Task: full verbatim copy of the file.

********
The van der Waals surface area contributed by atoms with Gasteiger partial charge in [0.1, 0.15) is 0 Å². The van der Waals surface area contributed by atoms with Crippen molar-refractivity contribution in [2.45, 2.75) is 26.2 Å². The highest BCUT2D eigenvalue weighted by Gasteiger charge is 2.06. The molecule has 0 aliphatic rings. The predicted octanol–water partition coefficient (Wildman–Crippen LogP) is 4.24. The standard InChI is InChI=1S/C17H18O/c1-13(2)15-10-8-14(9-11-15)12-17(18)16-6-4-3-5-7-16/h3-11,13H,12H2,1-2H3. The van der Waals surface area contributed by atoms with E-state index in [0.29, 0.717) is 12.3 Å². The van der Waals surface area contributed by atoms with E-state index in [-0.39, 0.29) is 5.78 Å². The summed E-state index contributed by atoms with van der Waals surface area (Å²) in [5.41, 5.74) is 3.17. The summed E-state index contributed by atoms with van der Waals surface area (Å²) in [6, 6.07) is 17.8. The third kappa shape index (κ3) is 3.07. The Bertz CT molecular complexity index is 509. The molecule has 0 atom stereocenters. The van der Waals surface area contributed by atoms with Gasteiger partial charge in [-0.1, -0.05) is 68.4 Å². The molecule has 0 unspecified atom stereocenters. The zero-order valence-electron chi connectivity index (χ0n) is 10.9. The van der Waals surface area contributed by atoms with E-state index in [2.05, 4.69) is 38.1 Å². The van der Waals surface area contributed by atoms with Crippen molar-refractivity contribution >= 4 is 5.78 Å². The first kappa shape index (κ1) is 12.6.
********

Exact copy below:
The van der Waals surface area contributed by atoms with Gasteiger partial charge in [0.1, 0.15) is 0 Å². The van der Waals surface area contributed by atoms with Crippen molar-refractivity contribution in [2.45, 2.75) is 26.2 Å². The highest BCUT2D eigenvalue weighted by Gasteiger charge is 2.06. The molecule has 0 aliphatic rings. The predicted octanol–water partition coefficient (Wildman–Crippen LogP) is 4.24. The standard InChI is InChI=1S/C17H18O/c1-13(2)15-10-8-14(9-11-15)12-17(18)16-6-4-3-5-7-16/h3-11,13H,12H2,1-2H3. The van der Waals surface area contributed by atoms with E-state index in [0.29, 0.717) is 12.3 Å². The van der Waals surface area contributed by atoms with E-state index in [-0.39, 0.29) is 5.78 Å². The summed E-state index contributed by atoms with van der Waals surface area (Å²) in [5.41, 5.74) is 3.17. The summed E-state index contributed by atoms with van der Waals surface area (Å²) in [6, 6.07) is 17.8. The third kappa shape index (κ3) is 3.07. The Bertz CT molecular complexity index is 509. The molecule has 0 atom stereocenters. The van der Waals surface area contributed by atoms with Gasteiger partial charge in [-0.1, -0.05) is 68.4 Å². The molecule has 0 unspecified atom stereocenters. The zero-order valence-electron chi connectivity index (χ0n) is 10.9. The van der Waals surface area contributed by atoms with E-state index in [2.05, 4.69) is 38.1 Å². The van der Waals surface area contributed by atoms with Crippen molar-refractivity contribution >= 4 is 5.78 Å². The first kappa shape index (κ1) is 12.6.